Brian Mashburn combines the influences of both his Asian and American heritage, setting realist representations of wildlife in backgrounds that recall Chinese ink drawings. He attended Chinese language classes as a boy and attributes his love of the painted line to that experience.
Buffalo depicts an iconic American bison against a misty landscape that recalls the smog of China and the mists that appear in the mountains near his home in North Carolina. The mist barely conceals the encroachments of the industrial world, from railroad bridges to factories.
Throughout this special section, collectors will find wildlife works from a variety of talented artists, galleries and museums.
Wildlife artist Cynthie Fisher adores animals. Everything in her world revolves around her love and admiration for all creatures, heightened in part by her college studies in zoology and wildlife management, the artist says. She chooses to share this love through her vibrant, colorful paintings and scratchboards of species from all corners of the world. “I don’t copy photos but create my own unique composition that complements
what I’m trying to depict. I believe my collectors are looking for one of two things: a piece of art that represents a memory or a wish. And I love being able to fulfill that for them,” she says.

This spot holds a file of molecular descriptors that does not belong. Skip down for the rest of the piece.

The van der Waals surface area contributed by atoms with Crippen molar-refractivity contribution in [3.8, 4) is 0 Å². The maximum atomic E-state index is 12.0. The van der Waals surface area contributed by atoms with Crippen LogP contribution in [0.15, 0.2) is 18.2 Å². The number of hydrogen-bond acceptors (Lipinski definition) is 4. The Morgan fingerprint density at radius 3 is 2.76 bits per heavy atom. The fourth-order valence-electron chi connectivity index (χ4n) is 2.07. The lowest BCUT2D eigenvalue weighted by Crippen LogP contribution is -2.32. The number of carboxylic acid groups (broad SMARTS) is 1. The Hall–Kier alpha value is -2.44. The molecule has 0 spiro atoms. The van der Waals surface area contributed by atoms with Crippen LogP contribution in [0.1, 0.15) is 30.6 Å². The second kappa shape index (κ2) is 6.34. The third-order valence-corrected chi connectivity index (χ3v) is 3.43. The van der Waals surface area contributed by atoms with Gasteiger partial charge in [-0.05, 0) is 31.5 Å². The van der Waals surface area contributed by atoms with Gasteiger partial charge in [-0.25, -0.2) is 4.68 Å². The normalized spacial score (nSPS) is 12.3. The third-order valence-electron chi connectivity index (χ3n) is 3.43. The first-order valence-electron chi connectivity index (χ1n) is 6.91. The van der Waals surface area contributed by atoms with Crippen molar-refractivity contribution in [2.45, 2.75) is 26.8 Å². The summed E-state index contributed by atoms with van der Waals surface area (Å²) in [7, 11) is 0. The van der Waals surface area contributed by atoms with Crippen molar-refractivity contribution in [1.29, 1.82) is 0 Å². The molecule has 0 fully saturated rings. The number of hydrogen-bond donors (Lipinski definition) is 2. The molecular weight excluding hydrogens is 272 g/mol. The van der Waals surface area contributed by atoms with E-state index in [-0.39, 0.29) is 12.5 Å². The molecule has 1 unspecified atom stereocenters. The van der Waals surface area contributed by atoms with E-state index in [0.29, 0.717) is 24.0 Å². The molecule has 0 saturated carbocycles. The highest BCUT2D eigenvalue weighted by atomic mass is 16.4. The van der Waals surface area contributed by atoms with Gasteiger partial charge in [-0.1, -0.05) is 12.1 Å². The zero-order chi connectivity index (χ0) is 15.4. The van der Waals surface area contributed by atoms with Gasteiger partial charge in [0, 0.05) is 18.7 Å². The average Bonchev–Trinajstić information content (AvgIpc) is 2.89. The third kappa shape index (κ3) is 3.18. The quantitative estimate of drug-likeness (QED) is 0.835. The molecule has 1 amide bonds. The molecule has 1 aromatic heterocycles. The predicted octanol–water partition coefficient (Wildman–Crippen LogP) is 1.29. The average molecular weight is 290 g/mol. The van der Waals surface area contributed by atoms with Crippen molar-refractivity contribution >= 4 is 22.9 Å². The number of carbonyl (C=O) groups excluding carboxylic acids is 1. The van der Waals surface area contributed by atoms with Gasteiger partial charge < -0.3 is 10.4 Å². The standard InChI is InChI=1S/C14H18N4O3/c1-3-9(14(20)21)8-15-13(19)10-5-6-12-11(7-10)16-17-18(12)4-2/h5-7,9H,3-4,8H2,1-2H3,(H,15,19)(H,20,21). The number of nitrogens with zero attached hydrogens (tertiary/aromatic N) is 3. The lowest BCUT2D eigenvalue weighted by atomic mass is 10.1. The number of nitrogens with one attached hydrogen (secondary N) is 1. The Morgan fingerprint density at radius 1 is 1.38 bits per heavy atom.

Trailside Galleries in Jackson Hole, Wyoming, has a full schedule of events running alongside the annual Jackson Hole Fall Arts Festival, which includes displays of animal artwork. “We always endeavor to present a strong grouping of shows that have wide appeal to a large segment of art collectors. Of course, wildlife is a genre that is especially in high demand here in the Jackson Hole art market,” says gallery director Joan Griffith. Artists whose work will be showcased this fall include Adam Smith, Dustin Van Wechel, Jhenna Quinn Lewis, Sueellen Ross and Morgan Weistling.
Celebrating its 37th year this February, the Southeastern Wildlife Exposition
(SEWE), held in Charleston, South Carolina, showcases fine wildlife and sporting art. “The passionate effort to promote conservation worldwide through art unifies SEWE artists. Our artists are present with their work during SEWE, a distinct attribute of our show that educates collectors about the meaning behind the work,” says Natalie Henderson, SEWE art curator.